Even though a campus may become more diverse in terms of the numbers of underrepresented groups present, the level of engagement can still be inconsequential if those representing different viewpoints are not encouraged and supported to express them. . . . And if the wariness about discomfort is stronger than the desire to hear different viewpoints because engaging difference is uncomfortable, then the quest for diversity is hollow, no matter what the demographic statistics on a campus reflect.

President Ronald D. Liebowitz, Baccalaureate 2007

We will know that we’ve succeeded in reaching our goal of having an openly engaged campus when the members of our community—students, faculty, and staff—can talk about all the issues—even the difficult ones.

College Community Chorus


College Community Chorus – Students, alumni, staff, faculty, and community members join together to sing classical works alongside newly composed choral music and arrangements of traditional and popular songs, culminating in a performance in Mead Chapel each semester. 

Students often note that this 90-voice chorus provides a place to sing, to explore music together, and to make life-long friends with others from on- and off-campus. The Chorus may optionally be taken for credit over two semesters,  as MUSC0250C.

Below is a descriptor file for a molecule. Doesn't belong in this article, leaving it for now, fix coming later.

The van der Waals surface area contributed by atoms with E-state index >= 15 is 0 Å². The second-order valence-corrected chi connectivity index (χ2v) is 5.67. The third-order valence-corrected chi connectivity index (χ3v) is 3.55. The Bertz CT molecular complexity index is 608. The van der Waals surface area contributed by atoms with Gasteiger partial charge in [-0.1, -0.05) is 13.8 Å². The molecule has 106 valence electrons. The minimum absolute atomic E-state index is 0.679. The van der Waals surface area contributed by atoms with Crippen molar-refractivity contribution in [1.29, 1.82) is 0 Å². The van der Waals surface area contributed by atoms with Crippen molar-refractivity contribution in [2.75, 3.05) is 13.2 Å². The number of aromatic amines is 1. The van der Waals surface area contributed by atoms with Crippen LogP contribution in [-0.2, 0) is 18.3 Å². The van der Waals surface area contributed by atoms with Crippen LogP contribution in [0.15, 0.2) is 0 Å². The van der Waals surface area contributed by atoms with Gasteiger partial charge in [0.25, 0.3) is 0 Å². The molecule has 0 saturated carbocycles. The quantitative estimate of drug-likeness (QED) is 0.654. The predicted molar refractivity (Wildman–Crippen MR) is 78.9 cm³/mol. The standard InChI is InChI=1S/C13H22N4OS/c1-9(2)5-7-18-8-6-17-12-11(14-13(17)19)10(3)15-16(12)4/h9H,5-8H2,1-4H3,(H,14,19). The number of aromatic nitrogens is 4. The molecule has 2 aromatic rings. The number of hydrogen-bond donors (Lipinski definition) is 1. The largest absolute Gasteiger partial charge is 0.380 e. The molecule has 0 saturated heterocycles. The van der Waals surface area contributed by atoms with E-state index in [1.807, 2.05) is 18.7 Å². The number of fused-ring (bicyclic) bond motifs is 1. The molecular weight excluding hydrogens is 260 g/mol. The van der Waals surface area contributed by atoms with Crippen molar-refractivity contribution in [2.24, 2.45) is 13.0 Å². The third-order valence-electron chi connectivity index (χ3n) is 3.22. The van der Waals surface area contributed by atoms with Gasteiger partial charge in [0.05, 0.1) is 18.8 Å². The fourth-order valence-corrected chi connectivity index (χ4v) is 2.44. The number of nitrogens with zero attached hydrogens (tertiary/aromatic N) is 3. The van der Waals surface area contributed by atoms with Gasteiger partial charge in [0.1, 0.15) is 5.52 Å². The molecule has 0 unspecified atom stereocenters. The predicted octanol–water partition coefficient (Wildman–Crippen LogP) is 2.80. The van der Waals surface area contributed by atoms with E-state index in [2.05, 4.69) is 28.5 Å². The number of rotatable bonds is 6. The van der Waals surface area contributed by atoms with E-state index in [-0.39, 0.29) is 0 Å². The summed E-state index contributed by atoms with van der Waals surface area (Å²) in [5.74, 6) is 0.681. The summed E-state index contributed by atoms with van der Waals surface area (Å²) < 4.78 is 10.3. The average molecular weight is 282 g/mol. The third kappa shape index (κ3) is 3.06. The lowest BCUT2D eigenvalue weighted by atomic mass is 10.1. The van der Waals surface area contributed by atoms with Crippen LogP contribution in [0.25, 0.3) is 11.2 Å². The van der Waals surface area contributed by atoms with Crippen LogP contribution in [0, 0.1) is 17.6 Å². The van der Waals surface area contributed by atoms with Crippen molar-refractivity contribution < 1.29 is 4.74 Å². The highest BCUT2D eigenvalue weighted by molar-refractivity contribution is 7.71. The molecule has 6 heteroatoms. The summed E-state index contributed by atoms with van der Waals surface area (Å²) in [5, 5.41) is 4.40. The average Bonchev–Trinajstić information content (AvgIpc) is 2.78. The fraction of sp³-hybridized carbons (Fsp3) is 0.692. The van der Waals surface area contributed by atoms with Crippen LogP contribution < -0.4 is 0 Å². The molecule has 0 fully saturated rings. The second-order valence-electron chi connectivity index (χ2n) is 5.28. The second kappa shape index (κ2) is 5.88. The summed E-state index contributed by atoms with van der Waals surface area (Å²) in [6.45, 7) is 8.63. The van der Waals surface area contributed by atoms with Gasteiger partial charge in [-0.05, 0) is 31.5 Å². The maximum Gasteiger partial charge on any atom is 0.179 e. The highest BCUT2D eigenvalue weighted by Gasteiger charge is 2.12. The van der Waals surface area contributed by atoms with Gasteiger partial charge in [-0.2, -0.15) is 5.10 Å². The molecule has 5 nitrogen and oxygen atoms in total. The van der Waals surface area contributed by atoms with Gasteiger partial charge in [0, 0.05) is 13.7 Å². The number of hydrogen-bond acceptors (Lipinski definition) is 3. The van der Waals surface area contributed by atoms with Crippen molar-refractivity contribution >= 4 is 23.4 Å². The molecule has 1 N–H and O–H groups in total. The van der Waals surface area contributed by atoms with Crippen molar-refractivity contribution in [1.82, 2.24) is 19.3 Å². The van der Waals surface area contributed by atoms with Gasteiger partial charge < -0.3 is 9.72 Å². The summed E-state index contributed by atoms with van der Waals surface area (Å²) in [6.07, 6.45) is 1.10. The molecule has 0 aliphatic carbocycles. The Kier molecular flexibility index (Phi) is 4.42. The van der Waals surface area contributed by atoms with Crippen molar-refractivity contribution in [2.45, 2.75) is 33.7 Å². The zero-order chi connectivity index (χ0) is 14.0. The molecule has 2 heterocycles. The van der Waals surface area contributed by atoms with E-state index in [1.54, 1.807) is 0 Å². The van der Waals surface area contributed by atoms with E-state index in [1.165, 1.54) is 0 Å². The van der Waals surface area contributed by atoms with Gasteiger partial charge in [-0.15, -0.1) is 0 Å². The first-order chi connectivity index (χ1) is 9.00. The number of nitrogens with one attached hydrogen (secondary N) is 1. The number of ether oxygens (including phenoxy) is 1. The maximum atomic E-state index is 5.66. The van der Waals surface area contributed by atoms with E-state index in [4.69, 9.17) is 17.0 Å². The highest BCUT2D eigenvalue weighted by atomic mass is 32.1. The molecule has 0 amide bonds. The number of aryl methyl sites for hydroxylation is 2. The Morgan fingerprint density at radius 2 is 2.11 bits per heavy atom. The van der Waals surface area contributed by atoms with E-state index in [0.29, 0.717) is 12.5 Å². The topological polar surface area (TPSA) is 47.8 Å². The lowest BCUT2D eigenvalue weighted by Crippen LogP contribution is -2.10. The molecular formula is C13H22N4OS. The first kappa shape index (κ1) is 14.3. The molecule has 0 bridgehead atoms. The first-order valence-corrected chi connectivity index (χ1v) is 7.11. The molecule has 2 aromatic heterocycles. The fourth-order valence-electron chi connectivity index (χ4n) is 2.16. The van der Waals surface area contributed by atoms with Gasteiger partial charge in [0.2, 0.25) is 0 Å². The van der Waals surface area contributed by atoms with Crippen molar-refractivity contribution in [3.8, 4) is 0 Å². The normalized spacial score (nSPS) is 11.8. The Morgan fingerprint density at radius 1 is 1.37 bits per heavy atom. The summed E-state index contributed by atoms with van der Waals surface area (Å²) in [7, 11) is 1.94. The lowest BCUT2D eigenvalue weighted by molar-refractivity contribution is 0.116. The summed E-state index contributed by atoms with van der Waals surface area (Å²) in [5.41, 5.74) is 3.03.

"I am so happy I decided to take choir. It was a very positive experience and I would definitely recommend it to future students. Singing allows students to decompress and re-contextualize their collegiate lives... I learned about the collaboration, patience, and self-awareness that is required to make collective art... The paper topics were diverse and allowed me to think critically about music and its place in my life and the lives of others... I've learned how to read music, to work as part of a team, to train my own voice to fit a part, to take care of myself so that I can sing, and to value having friends in the community."

Join us for rehearsals – no auditions – on Sundays or Tuesdays beginning February 8 at 7pm in Mead Chapel. Jeff Rehbach conducts, Tim Guiles accompanies.  Email rehbach@middlebury.edu for more information, or simply come to a rehearsal! 

Most members attend both rehearsals each week, but if you can on make one, that's okay;
note: students taking Chorus for credit must attend both rehearsals each week.


 

2014-2015 season

College Community Chorus

Our Annual Thanksgiving concert celebration, featuring Middlebury composer Sam Guarnaccia's Emergent Universe Oratorio.

Sunday afternoon, Nov.23
,
3:00 pm
Mead Chapel, free

Mother's Day
Weekend Concerts
Saturday, May 9
7:30 pm
a special performance
at the Brandon Town Hall
(donations benefit
ongoing renovations)

Sunday afternoon, May 10
,
3:00 pm
Mead Chapel, free



Our Spring 2015 program

Our Mother's Day weekend concerts are just around the corner, at the Brandon Town Hall on Saturday evening, May 9, at 7:30 pm and on Sunday afternoon, May 10, 3:00 pm in Mead Chapel on the College campus.